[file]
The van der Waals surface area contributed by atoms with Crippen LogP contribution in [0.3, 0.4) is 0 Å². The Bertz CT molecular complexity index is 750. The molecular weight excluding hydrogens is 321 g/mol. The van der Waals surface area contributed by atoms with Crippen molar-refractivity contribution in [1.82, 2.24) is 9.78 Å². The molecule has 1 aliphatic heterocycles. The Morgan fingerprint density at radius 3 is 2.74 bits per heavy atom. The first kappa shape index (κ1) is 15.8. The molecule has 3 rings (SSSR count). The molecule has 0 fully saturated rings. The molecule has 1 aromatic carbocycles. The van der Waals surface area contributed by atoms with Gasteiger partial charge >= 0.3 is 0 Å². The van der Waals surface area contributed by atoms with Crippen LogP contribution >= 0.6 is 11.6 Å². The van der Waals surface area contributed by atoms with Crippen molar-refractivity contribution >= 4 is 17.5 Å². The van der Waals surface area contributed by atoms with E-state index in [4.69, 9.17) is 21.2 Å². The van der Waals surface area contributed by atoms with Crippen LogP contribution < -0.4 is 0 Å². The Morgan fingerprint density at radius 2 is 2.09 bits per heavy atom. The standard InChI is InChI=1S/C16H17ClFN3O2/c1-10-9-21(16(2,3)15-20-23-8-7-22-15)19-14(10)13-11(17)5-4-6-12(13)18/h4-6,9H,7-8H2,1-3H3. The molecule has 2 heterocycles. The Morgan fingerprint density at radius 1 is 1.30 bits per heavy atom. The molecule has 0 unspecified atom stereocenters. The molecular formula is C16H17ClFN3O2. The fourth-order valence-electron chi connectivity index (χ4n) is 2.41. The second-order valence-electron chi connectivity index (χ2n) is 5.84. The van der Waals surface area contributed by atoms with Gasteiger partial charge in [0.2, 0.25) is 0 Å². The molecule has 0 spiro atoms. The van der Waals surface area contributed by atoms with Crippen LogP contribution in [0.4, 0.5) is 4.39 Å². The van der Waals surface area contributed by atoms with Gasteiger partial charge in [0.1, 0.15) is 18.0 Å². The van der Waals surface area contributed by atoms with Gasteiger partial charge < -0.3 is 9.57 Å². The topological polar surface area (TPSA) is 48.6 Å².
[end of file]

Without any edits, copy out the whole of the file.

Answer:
The van der Waals surface area contributed by atoms with Crippen LogP contribution in [0.3, 0.4) is 0 Å². The Bertz CT molecular complexity index is 750. The molecular weight excluding hydrogens is 321 g/mol. The van der Waals surface area contributed by atoms with Crippen molar-refractivity contribution in [1.82, 2.24) is 9.78 Å². The molecule has 1 aliphatic heterocycles. The Morgan fingerprint density at radius 3 is 2.74 bits per heavy atom. The first kappa shape index (κ1) is 15.8. The molecule has 3 rings (SSSR count). The molecule has 0 fully saturated rings. The molecule has 1 aromatic carbocycles. The van der Waals surface area contributed by atoms with Gasteiger partial charge >= 0.3 is 0 Å². The van der Waals surface area contributed by atoms with Crippen LogP contribution >= 0.6 is 11.6 Å². The van der Waals surface area contributed by atoms with Crippen molar-refractivity contribution >= 4 is 17.5 Å². The van der Waals surface area contributed by atoms with E-state index in [4.69, 9.17) is 21.2 Å². The van der Waals surface area contributed by atoms with Crippen LogP contribution < -0.4 is 0 Å². The Morgan fingerprint density at radius 2 is 2.09 bits per heavy atom. The standard InChI is InChI=1S/C16H17ClFN3O2/c1-10-9-21(16(2,3)15-20-23-8-7-22-15)19-14(10)13-11(17)5-4-6-12(13)18/h4-6,9H,7-8H2,1-3H3. The molecule has 2 heterocycles. The Morgan fingerprint density at radius 1 is 1.30 bits per heavy atom. The molecule has 0 unspecified atom stereocenters. The molecular formula is C16H17ClFN3O2. The fourth-order valence-electron chi connectivity index (χ4n) is 2.41. The second-order valence-electron chi connectivity index (χ2n) is 5.84. The van der Waals surface area contributed by atoms with Gasteiger partial charge in [0.2, 0.25) is 0 Å². The molecule has 0 spiro atoms. The van der Waals surface area contributed by atoms with Crippen LogP contribution in [0.4, 0.5) is 4.39 Å². The van der Waals surface area contributed by atoms with Gasteiger partial charge in [0.1, 0.15) is 18.0 Å². The van der Waals surface area contributed by atoms with Gasteiger partial charge < -0.3 is 9.57 Å². The topological polar surface area (TPSA) is 48.6 Å².